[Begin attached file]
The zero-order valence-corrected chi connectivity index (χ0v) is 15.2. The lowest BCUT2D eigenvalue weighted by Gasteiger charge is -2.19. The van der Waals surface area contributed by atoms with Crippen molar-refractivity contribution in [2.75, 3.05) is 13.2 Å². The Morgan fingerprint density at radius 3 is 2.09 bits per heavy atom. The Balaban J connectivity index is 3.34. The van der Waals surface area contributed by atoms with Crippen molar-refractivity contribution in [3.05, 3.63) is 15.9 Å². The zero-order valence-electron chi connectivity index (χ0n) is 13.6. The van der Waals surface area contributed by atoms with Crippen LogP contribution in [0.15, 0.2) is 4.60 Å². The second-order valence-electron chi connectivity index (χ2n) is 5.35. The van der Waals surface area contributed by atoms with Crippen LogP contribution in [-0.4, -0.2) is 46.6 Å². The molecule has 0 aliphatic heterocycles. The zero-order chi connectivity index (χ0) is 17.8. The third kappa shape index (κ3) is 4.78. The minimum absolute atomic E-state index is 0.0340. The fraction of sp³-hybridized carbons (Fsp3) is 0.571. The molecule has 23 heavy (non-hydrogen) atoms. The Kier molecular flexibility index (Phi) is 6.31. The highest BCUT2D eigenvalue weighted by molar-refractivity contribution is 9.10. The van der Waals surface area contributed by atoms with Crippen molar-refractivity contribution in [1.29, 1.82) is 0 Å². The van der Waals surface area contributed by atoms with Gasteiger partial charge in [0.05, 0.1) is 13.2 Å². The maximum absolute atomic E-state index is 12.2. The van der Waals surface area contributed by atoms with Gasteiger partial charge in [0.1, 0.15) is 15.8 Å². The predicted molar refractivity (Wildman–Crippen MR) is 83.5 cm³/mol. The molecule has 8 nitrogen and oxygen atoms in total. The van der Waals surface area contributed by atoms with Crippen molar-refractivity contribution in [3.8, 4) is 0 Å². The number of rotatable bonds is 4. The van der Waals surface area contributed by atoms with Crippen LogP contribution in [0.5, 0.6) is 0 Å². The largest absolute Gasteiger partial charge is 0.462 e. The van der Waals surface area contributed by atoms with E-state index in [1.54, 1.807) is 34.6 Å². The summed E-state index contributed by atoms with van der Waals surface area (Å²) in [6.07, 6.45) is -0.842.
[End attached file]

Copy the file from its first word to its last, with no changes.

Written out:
The zero-order valence-corrected chi connectivity index (χ0v) is 15.2. The lowest BCUT2D eigenvalue weighted by Gasteiger charge is -2.19. The van der Waals surface area contributed by atoms with Crippen molar-refractivity contribution in [2.75, 3.05) is 13.2 Å². The Morgan fingerprint density at radius 3 is 2.09 bits per heavy atom. The Balaban J connectivity index is 3.34. The van der Waals surface area contributed by atoms with Crippen molar-refractivity contribution in [3.05, 3.63) is 15.9 Å². The zero-order valence-electron chi connectivity index (χ0n) is 13.6. The van der Waals surface area contributed by atoms with Crippen LogP contribution in [0.15, 0.2) is 4.60 Å². The second-order valence-electron chi connectivity index (χ2n) is 5.35. The van der Waals surface area contributed by atoms with Crippen LogP contribution in [-0.4, -0.2) is 46.6 Å². The molecule has 0 aliphatic heterocycles. The zero-order chi connectivity index (χ0) is 17.8. The third kappa shape index (κ3) is 4.78. The minimum absolute atomic E-state index is 0.0340. The fraction of sp³-hybridized carbons (Fsp3) is 0.571. The molecule has 23 heavy (non-hydrogen) atoms. The Kier molecular flexibility index (Phi) is 6.31. The highest BCUT2D eigenvalue weighted by molar-refractivity contribution is 9.10. The van der Waals surface area contributed by atoms with Crippen molar-refractivity contribution in [1.29, 1.82) is 0 Å². The van der Waals surface area contributed by atoms with Gasteiger partial charge in [0.05, 0.1) is 13.2 Å². The maximum absolute atomic E-state index is 12.2. The van der Waals surface area contributed by atoms with Gasteiger partial charge in [0.1, 0.15) is 15.8 Å². The predicted molar refractivity (Wildman–Crippen MR) is 83.5 cm³/mol. The molecule has 8 nitrogen and oxygen atoms in total. The van der Waals surface area contributed by atoms with Crippen molar-refractivity contribution in [3.8, 4) is 0 Å². The number of rotatable bonds is 4. The van der Waals surface area contributed by atoms with Crippen LogP contribution in [0.5, 0.6) is 0 Å². The largest absolute Gasteiger partial charge is 0.462 e. The van der Waals surface area contributed by atoms with E-state index in [1.54, 1.807) is 34.6 Å². The summed E-state index contributed by atoms with van der Waals surface area (Å²) in [6.07, 6.45) is -0.842.